WE design in Manchester: the power to belong to a place

By Grace Crannis

Last week, the Glass-House was in Manchester for the penultimate event in our WE design 2019/20 event series, Reconfiguring Place: Housing, delivered in partnership with Urbed and The Manchester School of Architecture (MMU).

Housing has featured prominently in the news recently, from unsafe cladding post-Grenfell, the debate about space standards and social housing levels, to the widespread flooding that’s hit the UK in the past few months. Our aim with this evening was to think creatively about how we might acknowledge, but look beyond this narrative to suggest some productive proposals for enacting change. 

Hosted by the MMU, we took over the first year architecture studio for the evening, enjoying its fantastic views across the city and the numerous cranes in the distance. 

As at previous events in this series, we used the themes of CONNECTION, DIVERSITY, POWER and SUSTAINABILITY as prompts for exploring how we can shape places differently through a more creative and collaborative approach to design and placemaking.

 

Activity and conversation was lively as our participants turned to the task at hand: working together to come up with a proposal or idea that is visually represented using the materials on offer. Here is what emerged as the evening unfolded:

Car free streets were the order of the day at the connection table. The key idea here was to decentralise the car from planning by moving parking away from residential areas, encouraging play streets and enabling people to talk to each other more. 

At the diversity table, gender and intergenerational connection were high on the agenda. The proposal here was to occupy the ground floor of a tower block to encourage crossover between residents and the wider community, and to establish skill sharing and community activities. 

 

Conversation at the power table was quick to come to a consensus about those who had it, and those who did not, and recommendations for doing things differently were numerous. There was a sense that the balance of power needed to shift, and tools such as better information about land ownership would enable this. A lovely late addition, which summarised the ethos of a people-centred approach: ‘the power to belong to a place’. 

The group working around sustainability proposed a holistic rethink of the way we design and implement infrastructure for new developments, with a systems-based approach and joined-up transport connections. Limited cars were also a central theme at this table, as well as connections to green space. 

 

As the evening turned to a conversation with the room, it was interesting to note, given how prominent the topic is in housing discourse, that fire and water came up so late in the day. Building on floodplains is commonplace, and with the debate about who should take responsibility for inadequate fire protection still raging, this perhaps reflects the need for systemic change and collective responsibility. There was an important point raised about the need for fairness when limiting access to cars, and acknowledgement that some people have greater need to use one, especially in more rural areas, as well as the importance of moving away from blame culture and stereotyping in the industry.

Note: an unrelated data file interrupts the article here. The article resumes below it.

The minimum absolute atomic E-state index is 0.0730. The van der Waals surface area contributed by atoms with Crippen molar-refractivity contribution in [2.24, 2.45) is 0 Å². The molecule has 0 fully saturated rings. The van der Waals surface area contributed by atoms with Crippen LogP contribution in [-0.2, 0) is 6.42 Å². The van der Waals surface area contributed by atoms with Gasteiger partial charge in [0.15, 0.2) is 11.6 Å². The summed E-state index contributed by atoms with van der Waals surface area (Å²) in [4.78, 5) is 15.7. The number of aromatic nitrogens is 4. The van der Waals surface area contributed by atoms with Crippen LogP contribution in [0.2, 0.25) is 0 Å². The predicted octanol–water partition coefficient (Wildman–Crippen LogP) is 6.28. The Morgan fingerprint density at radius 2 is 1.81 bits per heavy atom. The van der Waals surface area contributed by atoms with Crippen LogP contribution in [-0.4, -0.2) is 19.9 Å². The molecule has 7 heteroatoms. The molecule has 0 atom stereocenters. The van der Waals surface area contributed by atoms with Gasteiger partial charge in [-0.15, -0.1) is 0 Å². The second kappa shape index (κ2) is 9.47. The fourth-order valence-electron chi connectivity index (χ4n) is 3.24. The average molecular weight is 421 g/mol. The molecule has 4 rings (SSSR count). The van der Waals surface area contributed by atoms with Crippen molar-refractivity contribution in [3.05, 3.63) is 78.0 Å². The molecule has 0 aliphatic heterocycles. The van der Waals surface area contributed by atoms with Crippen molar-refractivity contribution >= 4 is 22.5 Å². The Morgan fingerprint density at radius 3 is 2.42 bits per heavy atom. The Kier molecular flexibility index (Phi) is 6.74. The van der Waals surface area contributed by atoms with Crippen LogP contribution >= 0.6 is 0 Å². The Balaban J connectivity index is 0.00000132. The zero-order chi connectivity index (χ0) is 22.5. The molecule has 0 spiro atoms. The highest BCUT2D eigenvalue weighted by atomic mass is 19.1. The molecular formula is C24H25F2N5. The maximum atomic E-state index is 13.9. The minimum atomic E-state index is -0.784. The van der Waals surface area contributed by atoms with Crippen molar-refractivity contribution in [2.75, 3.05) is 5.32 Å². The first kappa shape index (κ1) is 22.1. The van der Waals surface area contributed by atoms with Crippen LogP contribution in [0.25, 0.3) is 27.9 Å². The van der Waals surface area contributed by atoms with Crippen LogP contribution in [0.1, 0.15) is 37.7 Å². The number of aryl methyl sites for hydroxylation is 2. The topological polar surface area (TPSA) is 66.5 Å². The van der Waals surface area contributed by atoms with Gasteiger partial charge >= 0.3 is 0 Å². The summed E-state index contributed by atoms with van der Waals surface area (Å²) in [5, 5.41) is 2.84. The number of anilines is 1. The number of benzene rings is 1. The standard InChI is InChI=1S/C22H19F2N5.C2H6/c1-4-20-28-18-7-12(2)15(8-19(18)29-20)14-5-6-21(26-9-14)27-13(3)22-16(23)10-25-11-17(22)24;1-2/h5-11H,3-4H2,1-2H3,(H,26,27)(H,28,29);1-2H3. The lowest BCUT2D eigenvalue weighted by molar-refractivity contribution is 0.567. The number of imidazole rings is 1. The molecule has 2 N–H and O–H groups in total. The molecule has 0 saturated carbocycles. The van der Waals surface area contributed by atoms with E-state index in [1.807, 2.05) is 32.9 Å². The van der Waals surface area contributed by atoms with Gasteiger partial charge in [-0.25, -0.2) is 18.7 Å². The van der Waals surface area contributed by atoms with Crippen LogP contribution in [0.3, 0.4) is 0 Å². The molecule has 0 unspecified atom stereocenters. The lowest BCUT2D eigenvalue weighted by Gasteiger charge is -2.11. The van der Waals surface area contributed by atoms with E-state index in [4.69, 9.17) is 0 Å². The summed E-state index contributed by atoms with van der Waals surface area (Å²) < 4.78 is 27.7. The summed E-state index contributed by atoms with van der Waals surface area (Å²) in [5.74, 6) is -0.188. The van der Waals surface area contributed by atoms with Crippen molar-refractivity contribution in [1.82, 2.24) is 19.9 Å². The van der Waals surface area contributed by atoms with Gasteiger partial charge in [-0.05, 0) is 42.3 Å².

Recommendations at this event came in thick and fast, with some clear proposals, and some debate, about an approach that would be fairer and more inclusive of those without typical access to influence in the system:

  1. A more integrated and consistent planning system, with shared values and priorities
    It was felt that somehow the current system isn’t achieving this, and that the application of planning principles and standards varies radically from place to place. Some suggested a mandatory code of conduct for developers, planners and land owners, with no room for negotiation.

  2. Reduce access to cars in cities
    Encourage biking, walking and designing new developments which leave cars at the edge of housing. Offer free transport from housing to high street, especially in smaller towns and more rural areas.

  3. Encourage and enable different approaches to development
    We should break up the master developer model and encourage smaller initiatives. Build homes for all family models, not just single bed flats for young professionals. Make disability inclusion and the ‘cradle to grave’ model central to the design of housing and not an afterthought. Build better infrastructure before, and along with new homes

  4. Disrupt the current power balance
    Divorce capital benefits from the decision-making process. Power should be weighted in different ways, beyond access to capital and land ownership. Make land ownership visible in order to assess who owns what. At present, there is a knowledge gap in publicly accessible information due to historical legacies and private record keeping.

The breadth and scope of the ideas that arose during the evening was really striking. Our aim is that participants move forward with a greater sense of what they can achieve and we all talk more about how we can work together to affect change.  It was great to see people lingering for one last drink, exchanging cards, and taking about what they could do together next!

 

With thanks to Urbed Manchester and Emily Crompton at the Manchester School of Architecture, Manchester Metropolitan University. 

Grace Crannis is Outreach and Impact Manager at the Glass-House Community Led Design. 

 

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